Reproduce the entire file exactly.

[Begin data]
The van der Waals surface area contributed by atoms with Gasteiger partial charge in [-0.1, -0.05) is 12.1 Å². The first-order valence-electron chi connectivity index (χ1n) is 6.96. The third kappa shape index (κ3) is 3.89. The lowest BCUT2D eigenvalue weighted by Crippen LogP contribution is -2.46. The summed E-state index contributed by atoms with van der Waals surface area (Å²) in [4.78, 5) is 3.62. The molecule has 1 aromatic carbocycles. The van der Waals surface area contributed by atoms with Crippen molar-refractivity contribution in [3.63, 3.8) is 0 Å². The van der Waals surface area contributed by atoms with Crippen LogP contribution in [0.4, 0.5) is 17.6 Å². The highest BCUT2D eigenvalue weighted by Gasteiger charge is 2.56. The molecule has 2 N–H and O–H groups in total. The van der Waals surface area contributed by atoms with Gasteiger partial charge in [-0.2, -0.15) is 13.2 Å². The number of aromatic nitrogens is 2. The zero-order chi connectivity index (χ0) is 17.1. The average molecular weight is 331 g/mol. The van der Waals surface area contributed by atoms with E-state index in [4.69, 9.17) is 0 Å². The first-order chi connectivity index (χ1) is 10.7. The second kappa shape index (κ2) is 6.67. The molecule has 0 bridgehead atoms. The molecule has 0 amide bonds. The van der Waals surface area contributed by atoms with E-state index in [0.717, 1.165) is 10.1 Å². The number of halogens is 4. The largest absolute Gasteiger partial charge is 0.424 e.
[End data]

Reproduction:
The van der Waals surface area contributed by atoms with Gasteiger partial charge in [-0.1, -0.05) is 12.1 Å². The first-order valence-electron chi connectivity index (χ1n) is 6.96. The third kappa shape index (κ3) is 3.89. The lowest BCUT2D eigenvalue weighted by Crippen LogP contribution is -2.46. The summed E-state index contributed by atoms with van der Waals surface area (Å²) in [4.78, 5) is 3.62. The molecule has 1 aromatic carbocycles. The van der Waals surface area contributed by atoms with Crippen molar-refractivity contribution in [3.63, 3.8) is 0 Å². The van der Waals surface area contributed by atoms with Crippen LogP contribution in [0.4, 0.5) is 17.6 Å². The highest BCUT2D eigenvalue weighted by Gasteiger charge is 2.56. The molecule has 2 N–H and O–H groups in total. The van der Waals surface area contributed by atoms with Gasteiger partial charge in [-0.2, -0.15) is 13.2 Å². The number of aromatic nitrogens is 2. The zero-order chi connectivity index (χ0) is 17.1. The average molecular weight is 331 g/mol. The van der Waals surface area contributed by atoms with E-state index in [4.69, 9.17) is 0 Å². The first-order chi connectivity index (χ1) is 10.7. The second kappa shape index (κ2) is 6.67. The molecule has 0 bridgehead atoms. The molecule has 0 amide bonds. The van der Waals surface area contributed by atoms with E-state index in [0.717, 1.165) is 10.1 Å². The number of halogens is 4. The largest absolute Gasteiger partial charge is 0.424 e.